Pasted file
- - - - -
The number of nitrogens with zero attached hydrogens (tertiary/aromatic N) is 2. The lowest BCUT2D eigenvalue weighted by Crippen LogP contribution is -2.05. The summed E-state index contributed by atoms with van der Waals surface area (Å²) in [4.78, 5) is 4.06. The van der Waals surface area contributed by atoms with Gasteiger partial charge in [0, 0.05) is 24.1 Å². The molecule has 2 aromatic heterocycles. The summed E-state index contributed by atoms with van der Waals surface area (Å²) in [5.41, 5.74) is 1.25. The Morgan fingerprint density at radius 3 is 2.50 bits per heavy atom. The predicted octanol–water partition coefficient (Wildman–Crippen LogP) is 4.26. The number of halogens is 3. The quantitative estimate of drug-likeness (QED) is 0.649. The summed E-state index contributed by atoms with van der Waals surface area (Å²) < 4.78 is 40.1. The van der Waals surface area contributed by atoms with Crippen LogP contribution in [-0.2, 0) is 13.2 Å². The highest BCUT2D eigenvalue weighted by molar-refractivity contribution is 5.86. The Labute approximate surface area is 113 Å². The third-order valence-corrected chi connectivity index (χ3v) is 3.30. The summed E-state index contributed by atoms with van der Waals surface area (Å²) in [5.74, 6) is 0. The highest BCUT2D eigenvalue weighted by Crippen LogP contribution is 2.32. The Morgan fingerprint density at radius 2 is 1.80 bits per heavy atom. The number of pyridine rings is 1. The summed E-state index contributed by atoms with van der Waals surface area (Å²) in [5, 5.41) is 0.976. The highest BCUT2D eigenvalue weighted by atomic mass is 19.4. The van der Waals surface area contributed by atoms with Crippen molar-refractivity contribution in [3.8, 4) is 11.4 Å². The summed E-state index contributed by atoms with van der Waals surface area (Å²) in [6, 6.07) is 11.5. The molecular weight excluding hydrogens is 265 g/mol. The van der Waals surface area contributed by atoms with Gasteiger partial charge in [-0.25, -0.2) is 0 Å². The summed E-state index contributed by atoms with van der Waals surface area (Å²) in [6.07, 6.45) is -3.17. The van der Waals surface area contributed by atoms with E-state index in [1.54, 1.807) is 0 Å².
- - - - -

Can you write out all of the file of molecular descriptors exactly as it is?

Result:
The number of nitrogens with zero attached hydrogens (tertiary/aromatic N) is 2. The lowest BCUT2D eigenvalue weighted by Crippen LogP contribution is -2.05. The summed E-state index contributed by atoms with van der Waals surface area (Å²) in [4.78, 5) is 4.06. The van der Waals surface area contributed by atoms with Gasteiger partial charge in [0, 0.05) is 24.1 Å². The molecule has 2 aromatic heterocycles. The summed E-state index contributed by atoms with van der Waals surface area (Å²) in [5.41, 5.74) is 1.25. The Morgan fingerprint density at radius 3 is 2.50 bits per heavy atom. The predicted octanol–water partition coefficient (Wildman–Crippen LogP) is 4.26. The number of halogens is 3. The quantitative estimate of drug-likeness (QED) is 0.649. The summed E-state index contributed by atoms with van der Waals surface area (Å²) < 4.78 is 40.1. The van der Waals surface area contributed by atoms with Crippen LogP contribution in [-0.2, 0) is 13.2 Å². The highest BCUT2D eigenvalue weighted by molar-refractivity contribution is 5.86. The Labute approximate surface area is 113 Å². The third-order valence-corrected chi connectivity index (χ3v) is 3.30. The summed E-state index contributed by atoms with van der Waals surface area (Å²) in [5.74, 6) is 0. The highest BCUT2D eigenvalue weighted by Crippen LogP contribution is 2.32. The Morgan fingerprint density at radius 2 is 1.80 bits per heavy atom. The number of pyridine rings is 1. The summed E-state index contributed by atoms with van der Waals surface area (Å²) in [5, 5.41) is 0.976. The highest BCUT2D eigenvalue weighted by atomic mass is 19.4. The van der Waals surface area contributed by atoms with Crippen molar-refractivity contribution in [3.8, 4) is 11.4 Å². The summed E-state index contributed by atoms with van der Waals surface area (Å²) in [6, 6.07) is 11.5. The molecular weight excluding hydrogens is 265 g/mol. The van der Waals surface area contributed by atoms with Gasteiger partial charge in [-0.25, -0.2) is 0 Å². The summed E-state index contributed by atoms with van der Waals surface area (Å²) in [6.07, 6.45) is -3.17. The van der Waals surface area contributed by atoms with E-state index in [1.54, 1.807) is 0 Å².